I can't wait to see more. :)
     
  12. NikoZnate γνῶθι σεαυτόν

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    Definitely looking forward to this (and wondering how much of it will be congruent with the plans I have for the Nok in my TL :p )

    *Braces for Awesomeness*
     
  13. Moonstruck Exasperated Cultist

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    -pation)

    Oh, well. I suppose they can't all be Malê Rising length :p

    Really, though, the thing about the Nok only lasting a limited time makes a lot of sense, and its quite nice to have timelines where states cease to exist as well. It's also interesting to see a timeline which has already been written in its entirety, and which is relatively concise in scope, as opposed to a certain Opus Magnum of yours.
     
  14. Dirk Banned

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    Is that a Rocky Horror reference/easter egg? Because if so, :D:D:D
     
  15. Ganesha શિવા બાળક

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    A fascinating and great beginning, Jonathan! I'd happily read anything you write, but this seems particularly interesting. When did ironworking begin IOTL in West Africa, to provide some context?

    Subscribed.

    Cheers,
    Ganesha
     
  16. danmac Well-Known Member

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    This is a cool TL. I wish I knew more about Ancient West Africa (or West Africa during any period of history for that matter:eek:). Still I will definitely follow this and eagerly await your Map of the Month submission. I'm curious though as to when the Trans-Saharan trade developed. I feel that once it does an earlier developed Iron smelting will have a major impact on the rest of the world.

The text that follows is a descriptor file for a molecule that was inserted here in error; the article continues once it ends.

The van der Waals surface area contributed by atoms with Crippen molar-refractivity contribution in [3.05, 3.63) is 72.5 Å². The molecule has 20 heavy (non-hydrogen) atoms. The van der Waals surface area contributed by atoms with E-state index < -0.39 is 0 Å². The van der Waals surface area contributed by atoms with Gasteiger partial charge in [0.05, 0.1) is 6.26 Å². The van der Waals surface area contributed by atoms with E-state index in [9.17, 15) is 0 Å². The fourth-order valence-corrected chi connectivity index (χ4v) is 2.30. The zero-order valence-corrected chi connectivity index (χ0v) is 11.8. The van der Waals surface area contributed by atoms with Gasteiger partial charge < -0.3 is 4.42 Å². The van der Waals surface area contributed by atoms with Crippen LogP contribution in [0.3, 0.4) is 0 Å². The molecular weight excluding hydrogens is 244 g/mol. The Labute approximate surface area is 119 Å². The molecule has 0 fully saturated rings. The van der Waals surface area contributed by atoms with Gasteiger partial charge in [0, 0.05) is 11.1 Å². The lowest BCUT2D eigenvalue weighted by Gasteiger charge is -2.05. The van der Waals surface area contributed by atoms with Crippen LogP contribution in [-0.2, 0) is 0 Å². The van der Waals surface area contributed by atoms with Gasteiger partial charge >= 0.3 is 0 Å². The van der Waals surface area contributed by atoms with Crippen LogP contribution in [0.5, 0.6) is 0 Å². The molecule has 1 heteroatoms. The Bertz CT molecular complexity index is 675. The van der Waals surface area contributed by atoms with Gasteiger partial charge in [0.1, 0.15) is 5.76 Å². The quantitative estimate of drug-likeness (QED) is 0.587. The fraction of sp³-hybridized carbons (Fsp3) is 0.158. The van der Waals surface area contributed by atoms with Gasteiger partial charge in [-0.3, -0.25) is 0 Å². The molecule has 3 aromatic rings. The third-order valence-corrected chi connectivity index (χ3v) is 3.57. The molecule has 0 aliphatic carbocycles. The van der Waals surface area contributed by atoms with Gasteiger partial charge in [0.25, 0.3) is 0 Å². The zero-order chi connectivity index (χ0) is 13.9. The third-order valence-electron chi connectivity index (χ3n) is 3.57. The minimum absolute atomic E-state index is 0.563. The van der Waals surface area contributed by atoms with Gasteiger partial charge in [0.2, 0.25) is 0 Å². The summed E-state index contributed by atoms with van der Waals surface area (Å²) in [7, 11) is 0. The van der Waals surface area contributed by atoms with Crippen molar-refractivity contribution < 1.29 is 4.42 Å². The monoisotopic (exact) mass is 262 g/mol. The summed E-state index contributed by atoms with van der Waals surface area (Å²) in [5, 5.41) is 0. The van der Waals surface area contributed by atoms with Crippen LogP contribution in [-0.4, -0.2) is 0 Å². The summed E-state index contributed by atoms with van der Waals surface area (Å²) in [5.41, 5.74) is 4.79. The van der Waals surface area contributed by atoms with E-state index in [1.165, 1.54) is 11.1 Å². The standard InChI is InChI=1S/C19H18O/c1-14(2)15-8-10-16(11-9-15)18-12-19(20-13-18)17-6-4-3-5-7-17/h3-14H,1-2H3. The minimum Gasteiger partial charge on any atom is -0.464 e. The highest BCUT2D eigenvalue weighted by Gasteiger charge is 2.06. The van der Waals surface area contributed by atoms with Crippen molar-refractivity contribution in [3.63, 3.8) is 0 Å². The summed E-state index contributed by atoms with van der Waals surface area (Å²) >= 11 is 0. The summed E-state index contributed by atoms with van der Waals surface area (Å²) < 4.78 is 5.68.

17. Jonathan Edelstein Rooted Cosmopolitan

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    Thanks again for the support, everyone.

    We'll see some of what happens in the Niger basin and the proto-Bantu lands, and eventually the Nile. The Niger to Egypt is a long and difficult route, though, so there won't be anything like Nok-Egyptian wars: the influence will be more subtle.

    Well, this is for the Map of the Month contest (Kaiphranos will be doing the map), so it has to be fairly short and focused. Besides, I doubt I'll do anything else as ambitious as Malê Rising anytime soon.

    It does happen to nearly all of them. The main continuity between the Nok and the post-Nok will be cultural; like India and China, there will be common cultural threads running through the successor West African cultures, but empires and political models will rise and fall.

    The timeline will end in 600 BC, BTW, although there'll be some hints as to what happens later.

    There's fairly solid evidence of early ironworking in what is now eastern Niger, but the date is uncertain - some sources put it as early as 1500 BC, while others say the eleventh century or the early first millennium. As stated in the original post, I'm using the earliest date and possibly even pushing it back a bit.

    The Bantu also picked up ironworking early, possibly before or at the start of the migrations; they were certainly an Iron Age culture by the time they got to East Africa.

    At this point, the West Africans don't have domestic camels or even donkeys, so the trans-Saharan trade will take time to develop: in fact, it won't factor into this timeline except for a partial trade route to the salt-mining regions. The eventual trade between the Niger Valley and Egypt will follow a southern route, which will be detailed a couple of updates from now and which will have a significant effect on the upper Nilotic peoples.

    In any event, the Egyptians will already be smelting and working iron by the time this trade gets started, although the Nok will still have a few tricks to teach them.
     
  18. othyrsyde Sana ka'aha yo pendejos!

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    This looks full of awesome sauce so far!:D
     
  19. Al-numbers Well-Known Member

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    Dunno much about West Africa, but I'm definitely watching this TL closely. ;)
     
  20. St. Just Angel of Death

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    As with all of your work in the history forums, I am very interested and eager to read more :D